As to the "forcing themselves" onto property? They were replacing THEIR meters and I am sure that, in order to get electric service, the homeowners signed papers allowing the city to access, maintain and replace their property. I personally would have just given the homeowner the option to not have the upgraded meter and charge them additional "meter reader" fees instead. Although that would probably have to be run through the PUC first.

    What would be interesting is for someone in that area to find out how many of these "concerned citizens" have Wi-Fi routers and cell phones. Like it or not we are exposed everywhere we go. There is one spot I was at recently where I could "see" no less than THIRTY Wi-Fi routers at one time!

  5. User avater
    Stephen Sheehy | | #5

    She "couldn't comment."
    I laugh when people say that. There is no rule or law prohibiting commenting about a pending case. But you hardly ever hear someone just say "no comment."

  6. Bruce Palmer | | #6

    Response to Nathan Spriegel
    Fair enough. I should not have treated as fact something that is alleged in the suit, especially without reading the complaint in full. That, after all, is what trials are for (and what newspapers and other media -- such as this site -- should be for). Nonetheless, a quick skim of the complaint -- which I intend to read in detail tomorrow -- does not increase my confidence in the integrity of the city council of Naperville, nor in some of its police officers, e.g., the apparent use of a unconstitutional law as justification for the arrest. The grounds for arrest are a matter of public record in the police report, and not merely a matter of self-interested contention on the part of the plaintiff.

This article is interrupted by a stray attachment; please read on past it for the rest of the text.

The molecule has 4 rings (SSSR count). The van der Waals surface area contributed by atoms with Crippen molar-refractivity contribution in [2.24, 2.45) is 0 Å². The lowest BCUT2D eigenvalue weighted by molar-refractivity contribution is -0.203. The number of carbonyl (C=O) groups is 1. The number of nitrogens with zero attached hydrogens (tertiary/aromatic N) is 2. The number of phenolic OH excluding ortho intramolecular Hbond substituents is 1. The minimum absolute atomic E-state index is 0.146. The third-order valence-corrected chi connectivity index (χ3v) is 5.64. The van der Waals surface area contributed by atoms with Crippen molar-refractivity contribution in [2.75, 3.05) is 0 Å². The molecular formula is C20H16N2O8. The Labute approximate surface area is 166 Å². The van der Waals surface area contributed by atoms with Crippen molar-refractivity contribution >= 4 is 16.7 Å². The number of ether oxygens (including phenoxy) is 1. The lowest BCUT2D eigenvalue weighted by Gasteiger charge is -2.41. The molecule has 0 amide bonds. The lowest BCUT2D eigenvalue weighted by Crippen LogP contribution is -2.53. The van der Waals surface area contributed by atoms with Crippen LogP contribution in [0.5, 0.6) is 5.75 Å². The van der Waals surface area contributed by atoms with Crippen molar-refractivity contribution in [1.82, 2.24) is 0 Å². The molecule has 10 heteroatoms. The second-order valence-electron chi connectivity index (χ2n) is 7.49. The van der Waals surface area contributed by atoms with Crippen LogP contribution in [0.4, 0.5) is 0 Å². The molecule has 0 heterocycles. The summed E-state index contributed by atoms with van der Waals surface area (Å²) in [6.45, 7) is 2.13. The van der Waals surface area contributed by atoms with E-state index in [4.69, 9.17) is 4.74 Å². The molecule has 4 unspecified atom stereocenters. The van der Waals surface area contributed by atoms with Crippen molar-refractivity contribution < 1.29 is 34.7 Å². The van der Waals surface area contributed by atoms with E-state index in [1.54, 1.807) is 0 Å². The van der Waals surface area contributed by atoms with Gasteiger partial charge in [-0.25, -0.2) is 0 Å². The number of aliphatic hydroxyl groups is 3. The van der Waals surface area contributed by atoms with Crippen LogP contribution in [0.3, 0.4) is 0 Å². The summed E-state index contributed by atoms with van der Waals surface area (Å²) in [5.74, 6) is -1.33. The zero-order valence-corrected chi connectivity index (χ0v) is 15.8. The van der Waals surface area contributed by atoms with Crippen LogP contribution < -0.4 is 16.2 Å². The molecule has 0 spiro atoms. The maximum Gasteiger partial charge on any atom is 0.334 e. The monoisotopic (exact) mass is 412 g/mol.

Of course the local utility has a right to come onto the property and install the meter, but that seems beside the point if the allegations in the complaint turn out to be true. On the other hand, further discussion of the legalities would probably take us too far of topic (if I haven't taken us there already).